Devoted to the Propagation and Defense of New Testament Christianity
October 27, 1955
NUMBER 25, PAGE 2-3b

The Quarantine In Operation

Tommy McClure, Paragould, Arkansas

On Sunday morning, May 1, 1955, I began my part of a gospel meeting with the congregation which meets at the corner of Fourth and Slicer Streets in Kennett, Missouri. At that service I preached a sermon based on 1 Tim. 4:12 where Paul instructed Timothy to be "an example of the believers, in word, in conversation, in charity, in spirit, in faith, in purity." On the same day at the evening service, I preached a sermon entitled "Hindering Causes." In that sermon I stated that all hindering causes as far as the church is concerned, can be classed under two heads — external and internal. Under external causes of hindrance I discussed: (1) infidelity, atheism, evolution and modernism; (2) catholicism; and (3) denominationalism. Under internal causes of hindrance, I listed: (1) no elders and inefficient, unqualified elders; (2) untrained membership; (3) lack of genuine conversion; and (4) worldliness. On Monday evening, May 2, I continued the same line of thought and listed five more internal causes of hindrance: (1) ignorance of the Bible on the part of some members; (2) indifference, apathy, lukewarmness, etc.; (3) lack of appeal to the world; (4) doctrinal and moral softness; and (5) problem children — chronic critics and grouches. Then on Tuesday evening I preached a sermon which I call "Man's Museum Or The Museum Of Our Minds", a lesson which deals with Christian living. At the conclusion of that sermon I announced that on Wednesday evening I would deliver a lesson designed especially for members of the body of Christ entitled "Organization of The Church", and that on Thursday evening I would discuss "The Great Commission", a lesson dealing with first principles.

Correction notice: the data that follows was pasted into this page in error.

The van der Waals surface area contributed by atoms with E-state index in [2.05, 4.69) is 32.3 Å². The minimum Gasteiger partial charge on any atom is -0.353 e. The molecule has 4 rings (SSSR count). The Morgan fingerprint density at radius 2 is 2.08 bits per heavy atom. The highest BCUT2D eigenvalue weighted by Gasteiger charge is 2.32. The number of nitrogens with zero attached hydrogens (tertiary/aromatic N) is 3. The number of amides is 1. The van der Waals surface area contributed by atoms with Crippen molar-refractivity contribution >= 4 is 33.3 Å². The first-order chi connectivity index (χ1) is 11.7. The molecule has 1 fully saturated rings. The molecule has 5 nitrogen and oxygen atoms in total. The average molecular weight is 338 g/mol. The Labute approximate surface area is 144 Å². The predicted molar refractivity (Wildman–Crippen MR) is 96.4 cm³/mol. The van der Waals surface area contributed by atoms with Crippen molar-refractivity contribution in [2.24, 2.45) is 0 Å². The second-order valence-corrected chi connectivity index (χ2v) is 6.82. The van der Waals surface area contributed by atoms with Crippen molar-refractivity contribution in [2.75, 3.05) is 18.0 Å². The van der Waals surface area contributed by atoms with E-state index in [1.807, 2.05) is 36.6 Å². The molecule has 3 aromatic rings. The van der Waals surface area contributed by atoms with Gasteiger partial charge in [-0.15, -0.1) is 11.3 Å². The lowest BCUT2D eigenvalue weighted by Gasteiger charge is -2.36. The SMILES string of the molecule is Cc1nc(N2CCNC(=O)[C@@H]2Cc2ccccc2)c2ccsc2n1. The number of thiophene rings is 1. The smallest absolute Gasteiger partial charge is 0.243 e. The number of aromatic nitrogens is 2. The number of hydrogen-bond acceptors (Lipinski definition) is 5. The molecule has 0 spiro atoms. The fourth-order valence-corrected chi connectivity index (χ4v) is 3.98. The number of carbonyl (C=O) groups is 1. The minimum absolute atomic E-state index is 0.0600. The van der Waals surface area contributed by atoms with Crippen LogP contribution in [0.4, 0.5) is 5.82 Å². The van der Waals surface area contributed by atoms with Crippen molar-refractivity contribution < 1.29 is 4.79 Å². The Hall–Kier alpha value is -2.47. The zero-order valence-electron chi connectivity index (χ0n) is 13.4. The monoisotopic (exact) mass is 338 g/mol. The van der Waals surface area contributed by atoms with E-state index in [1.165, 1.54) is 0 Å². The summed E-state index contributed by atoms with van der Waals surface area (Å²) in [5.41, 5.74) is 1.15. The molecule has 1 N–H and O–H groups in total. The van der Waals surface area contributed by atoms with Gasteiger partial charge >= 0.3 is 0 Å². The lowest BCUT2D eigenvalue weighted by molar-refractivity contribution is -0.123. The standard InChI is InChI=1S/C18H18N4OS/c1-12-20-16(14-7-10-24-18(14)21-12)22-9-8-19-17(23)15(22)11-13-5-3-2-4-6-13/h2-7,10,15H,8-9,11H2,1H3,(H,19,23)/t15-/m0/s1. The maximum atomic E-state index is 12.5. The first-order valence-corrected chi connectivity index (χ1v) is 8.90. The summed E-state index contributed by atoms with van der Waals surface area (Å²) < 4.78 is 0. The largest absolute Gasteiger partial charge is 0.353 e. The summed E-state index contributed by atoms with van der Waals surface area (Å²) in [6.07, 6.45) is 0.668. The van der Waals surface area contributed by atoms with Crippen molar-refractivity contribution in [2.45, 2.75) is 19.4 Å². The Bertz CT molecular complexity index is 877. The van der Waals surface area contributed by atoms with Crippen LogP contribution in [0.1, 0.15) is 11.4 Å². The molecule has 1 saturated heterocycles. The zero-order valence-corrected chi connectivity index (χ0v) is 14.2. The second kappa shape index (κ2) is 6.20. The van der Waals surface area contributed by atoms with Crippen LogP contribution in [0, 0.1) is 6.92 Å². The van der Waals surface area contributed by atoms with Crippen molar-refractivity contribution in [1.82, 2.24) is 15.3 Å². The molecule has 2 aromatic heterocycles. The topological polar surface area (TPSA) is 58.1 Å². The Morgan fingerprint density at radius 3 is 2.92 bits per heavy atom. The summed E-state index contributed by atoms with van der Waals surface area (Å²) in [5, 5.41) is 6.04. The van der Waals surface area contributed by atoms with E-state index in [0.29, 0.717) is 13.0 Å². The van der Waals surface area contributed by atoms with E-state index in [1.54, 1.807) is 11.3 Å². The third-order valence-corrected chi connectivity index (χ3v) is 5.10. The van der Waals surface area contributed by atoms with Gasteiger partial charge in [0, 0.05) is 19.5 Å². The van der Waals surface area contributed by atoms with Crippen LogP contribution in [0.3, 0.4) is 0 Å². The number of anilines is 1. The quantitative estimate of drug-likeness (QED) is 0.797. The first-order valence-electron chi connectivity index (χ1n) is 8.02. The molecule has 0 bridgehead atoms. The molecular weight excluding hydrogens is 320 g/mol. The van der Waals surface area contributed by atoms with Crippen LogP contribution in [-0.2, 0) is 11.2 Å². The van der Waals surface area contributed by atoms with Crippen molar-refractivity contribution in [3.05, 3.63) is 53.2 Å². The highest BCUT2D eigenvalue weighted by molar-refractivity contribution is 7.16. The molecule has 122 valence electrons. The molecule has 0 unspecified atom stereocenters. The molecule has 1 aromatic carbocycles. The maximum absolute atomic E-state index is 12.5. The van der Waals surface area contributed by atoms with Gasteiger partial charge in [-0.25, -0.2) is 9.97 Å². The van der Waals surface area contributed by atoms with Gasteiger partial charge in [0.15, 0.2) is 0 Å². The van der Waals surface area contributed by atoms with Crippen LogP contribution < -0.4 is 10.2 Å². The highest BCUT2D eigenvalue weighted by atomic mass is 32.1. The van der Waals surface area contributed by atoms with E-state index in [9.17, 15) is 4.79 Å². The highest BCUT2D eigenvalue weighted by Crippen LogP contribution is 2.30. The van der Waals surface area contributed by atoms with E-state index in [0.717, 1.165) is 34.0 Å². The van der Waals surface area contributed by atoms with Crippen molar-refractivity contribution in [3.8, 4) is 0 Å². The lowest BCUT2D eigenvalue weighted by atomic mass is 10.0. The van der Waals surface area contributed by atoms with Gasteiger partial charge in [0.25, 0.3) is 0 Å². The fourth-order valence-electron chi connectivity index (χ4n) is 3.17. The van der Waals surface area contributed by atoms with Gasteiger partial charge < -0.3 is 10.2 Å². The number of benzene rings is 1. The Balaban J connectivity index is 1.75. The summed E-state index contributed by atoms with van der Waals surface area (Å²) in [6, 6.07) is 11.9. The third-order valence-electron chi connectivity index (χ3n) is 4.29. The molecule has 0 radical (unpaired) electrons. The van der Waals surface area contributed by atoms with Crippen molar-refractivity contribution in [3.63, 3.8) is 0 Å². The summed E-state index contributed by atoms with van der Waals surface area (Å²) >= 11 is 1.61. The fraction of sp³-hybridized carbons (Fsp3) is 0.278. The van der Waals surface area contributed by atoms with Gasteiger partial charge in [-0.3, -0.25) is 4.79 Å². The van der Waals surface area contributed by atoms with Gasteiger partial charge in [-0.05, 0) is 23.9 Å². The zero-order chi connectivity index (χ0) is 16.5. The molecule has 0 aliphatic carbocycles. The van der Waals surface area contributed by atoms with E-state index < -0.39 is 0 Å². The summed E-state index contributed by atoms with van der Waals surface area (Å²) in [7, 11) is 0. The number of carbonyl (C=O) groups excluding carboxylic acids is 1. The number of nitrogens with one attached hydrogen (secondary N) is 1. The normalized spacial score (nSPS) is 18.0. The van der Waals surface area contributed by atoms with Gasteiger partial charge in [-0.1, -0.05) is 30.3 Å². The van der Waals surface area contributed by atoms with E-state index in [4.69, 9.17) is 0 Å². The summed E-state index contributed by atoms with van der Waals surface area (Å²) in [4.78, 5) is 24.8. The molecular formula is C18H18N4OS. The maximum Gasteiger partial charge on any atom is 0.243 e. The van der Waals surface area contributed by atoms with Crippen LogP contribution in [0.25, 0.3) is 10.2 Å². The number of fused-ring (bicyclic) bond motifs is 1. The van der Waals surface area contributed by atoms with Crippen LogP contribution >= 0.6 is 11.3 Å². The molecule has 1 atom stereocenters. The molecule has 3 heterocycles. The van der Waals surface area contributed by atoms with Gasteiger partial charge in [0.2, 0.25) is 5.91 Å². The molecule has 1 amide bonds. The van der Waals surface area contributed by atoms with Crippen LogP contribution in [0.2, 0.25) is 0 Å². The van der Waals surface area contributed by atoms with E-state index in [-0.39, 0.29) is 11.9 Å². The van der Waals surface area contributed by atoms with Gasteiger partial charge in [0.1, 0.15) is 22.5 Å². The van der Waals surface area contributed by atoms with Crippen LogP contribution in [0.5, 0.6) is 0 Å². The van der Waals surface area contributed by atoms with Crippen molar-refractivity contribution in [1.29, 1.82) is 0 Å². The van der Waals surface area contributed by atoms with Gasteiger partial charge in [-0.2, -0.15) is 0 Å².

On Wednesday evening, May 4, I preached the sermon which I had announced the evening before and the outline that I used appears elsewhere in this issue. Several false reports have been circulated about this matter, one of which is that the Kennett elders told me not to preach the sermon and that I went ahead and preached it any way. The Kennett elders told me no such thing, and the author of that report (I know not who the author is) needs to study Rev. 21:8! About 2:30 Thursday afternoon I received a long distance telephone call from Brother F. J. Caldwell, Sr., an elder of the Kennett church (Brother Caldwell was not present, at least he was not in the auditorium, when I delivered the sermon on "Organization of The Church") telling me that the elders had met and decided to cancel my part of the meeting. I told him in substance, that I regretted they had taken that attitude but if they had decided to close my part of the meeting that was their business, and there was nothing that I could do about it. When I asked him why they had made such a decision, I was told that the elders felt I had overstepped their authority in preaching the above mentioned sermon. I denied then and I deny now that I had done any such thing. Remember please, I had announced the night before that I would preach the sermon, therefore the elders had plenty of time (almost 24 hours) to exercise their "authority" in forbidding me to preach it, but they never said a word to me about it. In the telephone conversation with Brother Caldwell, I offered to go to Kennett and go over what I had preached, item by item, and let the elders point out to me and the congregation any error which I had preached. His reply was: "The extent of the message is that your part of the meeting is closed." Since that day, Thursday, May 5, I have received no communication whatsoever from the elders at Kennett.